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### Section 4-2 : Parabolas

In this section we want to look at the graph of a quadratic function. The most general form of a quadratic function is,

\[f\left( x \right) = a{x^2} + bx + c\]The graphs of quadratic functions are called **parabolas**. Here are some examples of parabolas.

All parabolas are vaguely “U” shaped and they will have a highest or lowest point that is called the **vertex**. Parabolas may open up or down and may or may not have \(x\)-intercepts and they will always have a single \(y\)-intercept.

Note as well that a parabola that opens down will always open down and a parabola that opens up will always open up. In other words, a parabola will not all of a sudden turn around and start opening up if it has already started opening down. Similarly, if it has already started opening up it will not turn around and start opening down all of a sudden.

The dashed line with each of these parabolas is called the **axis of symmetry**. Every parabola has an axis of symmetry and, as the graph shows, the graph to either side of the axis of symmetry is a mirror image of the other side. This means that if we know a point on one side of the parabola we will also know a point on the other side based on the axis of symmetry. We will see how to find this point once we get into some examples.

We should probably do a quick review of intercepts before going much farther. Intercepts are the points where the graph will cross the \(x\) or \(y\)-axis. We also saw a graph in the section where we introduced intercepts where an intercept just touched the axis without actually crossing it.

Finding intercepts is a fairly simple process. To find the \(y\)-intercept of a function \(y = f\left( x \right)\) all we need to do is set \(x = 0\) and evaluate to find the \(y\) coordinate. In other words, the \(y\)-intercept is the point \(\left( {0,f\left( 0 \right)} \right)\). We find \(x\)-intercepts in pretty much the same way. We set \(y = 0\) and solve the resulting equation for the \(x\) coordinates. So, we will need to solve the equation,

\[f\left( x \right) = 0\]Now, let’s get back to parabolas. There is a basic process we can always use to get a pretty good sketch of a parabola. Here it is.

#### Sketching Parabolas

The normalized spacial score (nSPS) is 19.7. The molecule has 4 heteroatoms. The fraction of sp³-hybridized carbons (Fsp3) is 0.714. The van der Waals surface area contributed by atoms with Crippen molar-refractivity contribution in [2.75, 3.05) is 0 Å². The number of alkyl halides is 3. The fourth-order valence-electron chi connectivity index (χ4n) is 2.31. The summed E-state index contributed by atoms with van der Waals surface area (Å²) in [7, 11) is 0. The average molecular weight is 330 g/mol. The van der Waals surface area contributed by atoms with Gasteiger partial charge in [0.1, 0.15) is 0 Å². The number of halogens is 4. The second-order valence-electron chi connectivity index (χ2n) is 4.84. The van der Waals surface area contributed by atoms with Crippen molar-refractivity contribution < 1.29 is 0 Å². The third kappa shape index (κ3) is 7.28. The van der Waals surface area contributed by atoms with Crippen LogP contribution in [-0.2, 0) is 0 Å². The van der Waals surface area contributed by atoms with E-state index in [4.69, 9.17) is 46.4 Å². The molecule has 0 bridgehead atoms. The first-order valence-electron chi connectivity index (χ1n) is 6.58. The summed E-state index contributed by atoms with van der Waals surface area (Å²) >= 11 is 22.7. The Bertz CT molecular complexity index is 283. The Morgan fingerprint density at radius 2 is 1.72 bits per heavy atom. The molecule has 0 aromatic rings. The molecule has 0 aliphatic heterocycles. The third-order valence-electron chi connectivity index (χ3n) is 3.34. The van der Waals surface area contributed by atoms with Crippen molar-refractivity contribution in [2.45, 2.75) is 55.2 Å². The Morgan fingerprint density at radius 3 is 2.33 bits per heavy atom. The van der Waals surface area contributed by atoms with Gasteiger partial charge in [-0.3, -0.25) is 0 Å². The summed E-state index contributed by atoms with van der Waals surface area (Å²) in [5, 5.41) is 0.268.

- Find the vertex. We’ll discuss how to find this shortly. It’s fairly simple, but there are several methods for finding it and so will be discussed separately.
- Find the \(y\)-intercept, \(\left( {0,f\left( 0 \right)} \right)\).
- Solve \(f\left( x \right) = 0\) to find the \(x\) coordinates of the \(x\)-intercepts if they exist. As we will see in our examples we can have 0, 1, or 2 \(x\)-intercepts.
- Make sure that you’ve got at least one point to either side of the vertex. This is to make sure we get a somewhat accurate sketch. If the parabola has two \(x\)-intercepts then we’ll already have these points. If it has 0 or 1 \(x\)-intercept we can either just plug in another \(x\) value or use the \(y\)-intercept and the axis of symmetry to get the second point.
- Sketch the graph. At this point we’ve gotten enough points to get a fairly decent idea of what the parabola will look like.

Now, there are two forms of the parabola that we will be looking at. This first form will make graphing parabolas very easy. Unfortunately, most parabolas are not in this form. The second form is the more common form and will require slightly (and only slightly) more work to sketch the graph of the parabola.

Let’s take a look at the first form of the parabola.

\[f\left( x \right) = a{\left( {x - h} \right)^2} + k\]There are two pieces of information about the parabola that we can instantly get from this function. First, if \(a\) is positive then the parabola will open up and if \(a\) is negative then the parabola will open down. Secondly, the vertex of the parabola is the point \(\left( {h,k} \right)\). Be very careful with signs when getting the vertex here.

So, when we are lucky enough to have this form of the parabola we are given the vertex for free.

Let’s see a couple of examples here.

- \(f\left( x \right) = 2{\left( {x + 3} \right)^2} - 8\)
- \(g\left( x \right) = - {\left( {x - 2} \right)^2} - 1\)
- \(h\left( x \right) = {x^2} + 4\)

Okay, in all of these we will simply go through the process given above to find the needed points and the graph.

a \(f\left( x \right) = 2{\left( {x + 3} \right)^2} - 8\) Show Solution

First, we need to find the vertex. We will need to be careful with the signs however. Comparing our equation to the form above we see that we must have \(h = - 3\) and \(k = - 8\) since that is the only way to get the correct signs in our function. Therefore, the vertex of this parabola is,

\[\left( { - 3, - 8} \right)\]Now let’s find the \(y\)-intercept. This is nothing more than a quick function evaluation.

\[f\left( 0 \right) = 2{\left( {0 + 3} \right)^2} - 8 = 2\left( 9 \right) - 8 = 10\hspace{0.25in}y - {\mbox{intercept : }}\left( {{\mbox{0,10}}} \right)\]Next, we need to find the \(x\)-intercepts. This means we’ll need to solve an equation. However, before we do that we can actually tell whether or not we’ll have any before we even start to solve the equation.

In this case we have \(a = 2\) which is positive and so we know that the parabola opens up. Also the vertex is a point below the \(x\)-axis. So, we know that the parabola will have at least a few points below the \(x\)-axis and it will open up. Therefore, since once a parabola starts to open up it will continue to open up eventually we will have to cross the \(x\)-axis. In other words, there are \(x\)-intercepts for this parabola.

To find them we need to solve the following equation.

\[0 = 2{\left( {x + 3} \right)^2} - 8\]We solve equations like this back when we were solving quadratic equations so hopefully you remember how to do them.